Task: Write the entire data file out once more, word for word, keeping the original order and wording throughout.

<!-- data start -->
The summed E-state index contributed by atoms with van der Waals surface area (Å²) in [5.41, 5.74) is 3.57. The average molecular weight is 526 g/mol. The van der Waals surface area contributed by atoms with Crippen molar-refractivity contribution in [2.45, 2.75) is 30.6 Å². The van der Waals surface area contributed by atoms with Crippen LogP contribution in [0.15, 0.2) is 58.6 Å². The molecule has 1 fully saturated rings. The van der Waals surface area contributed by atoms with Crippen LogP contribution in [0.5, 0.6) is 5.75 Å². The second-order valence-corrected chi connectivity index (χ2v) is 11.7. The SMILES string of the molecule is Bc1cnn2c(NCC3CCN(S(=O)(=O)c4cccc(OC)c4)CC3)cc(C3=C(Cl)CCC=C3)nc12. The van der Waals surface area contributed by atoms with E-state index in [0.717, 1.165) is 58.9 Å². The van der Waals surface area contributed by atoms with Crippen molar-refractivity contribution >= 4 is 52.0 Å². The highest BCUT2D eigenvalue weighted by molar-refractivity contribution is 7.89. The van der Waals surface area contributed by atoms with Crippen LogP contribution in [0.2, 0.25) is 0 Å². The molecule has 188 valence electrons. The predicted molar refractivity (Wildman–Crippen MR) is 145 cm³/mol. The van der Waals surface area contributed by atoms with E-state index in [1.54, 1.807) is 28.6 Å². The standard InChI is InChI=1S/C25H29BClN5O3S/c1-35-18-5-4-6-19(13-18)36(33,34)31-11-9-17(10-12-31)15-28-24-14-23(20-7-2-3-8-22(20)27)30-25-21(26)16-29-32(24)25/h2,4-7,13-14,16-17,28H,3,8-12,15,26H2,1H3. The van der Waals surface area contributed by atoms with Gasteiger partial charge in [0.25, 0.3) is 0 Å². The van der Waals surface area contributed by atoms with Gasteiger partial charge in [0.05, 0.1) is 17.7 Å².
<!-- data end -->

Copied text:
The summed E-state index contributed by atoms with van der Waals surface area (Å²) in [5.41, 5.74) is 3.57. The average molecular weight is 526 g/mol. The van der Waals surface area contributed by atoms with Crippen molar-refractivity contribution in [2.45, 2.75) is 30.6 Å². The van der Waals surface area contributed by atoms with Crippen LogP contribution in [0.15, 0.2) is 58.6 Å². The molecule has 1 fully saturated rings. The van der Waals surface area contributed by atoms with Crippen LogP contribution in [0.5, 0.6) is 5.75 Å². The second-order valence-corrected chi connectivity index (χ2v) is 11.7. The SMILES string of the molecule is Bc1cnn2c(NCC3CCN(S(=O)(=O)c4cccc(OC)c4)CC3)cc(C3=C(Cl)CCC=C3)nc12. The van der Waals surface area contributed by atoms with E-state index in [0.717, 1.165) is 58.9 Å². The van der Waals surface area contributed by atoms with Crippen molar-refractivity contribution >= 4 is 52.0 Å². The highest BCUT2D eigenvalue weighted by molar-refractivity contribution is 7.89. The van der Waals surface area contributed by atoms with Crippen LogP contribution in [0.2, 0.25) is 0 Å². The molecule has 188 valence electrons. The predicted molar refractivity (Wildman–Crippen MR) is 145 cm³/mol. The van der Waals surface area contributed by atoms with E-state index in [1.54, 1.807) is 28.6 Å². The standard InChI is InChI=1S/C25H29BClN5O3S/c1-35-18-5-4-6-19(13-18)36(33,34)31-11-9-17(10-12-31)15-28-24-14-23(20-7-2-3-8-22(20)27)30-25-21(26)16-29-32(24)25/h2,4-7,13-14,16-17,28H,3,8-12,15,26H2,1H3. The van der Waals surface area contributed by atoms with Gasteiger partial charge in [0.25, 0.3) is 0 Å². The van der Waals surface area contributed by atoms with Gasteiger partial charge in [0.05, 0.1) is 17.7 Å².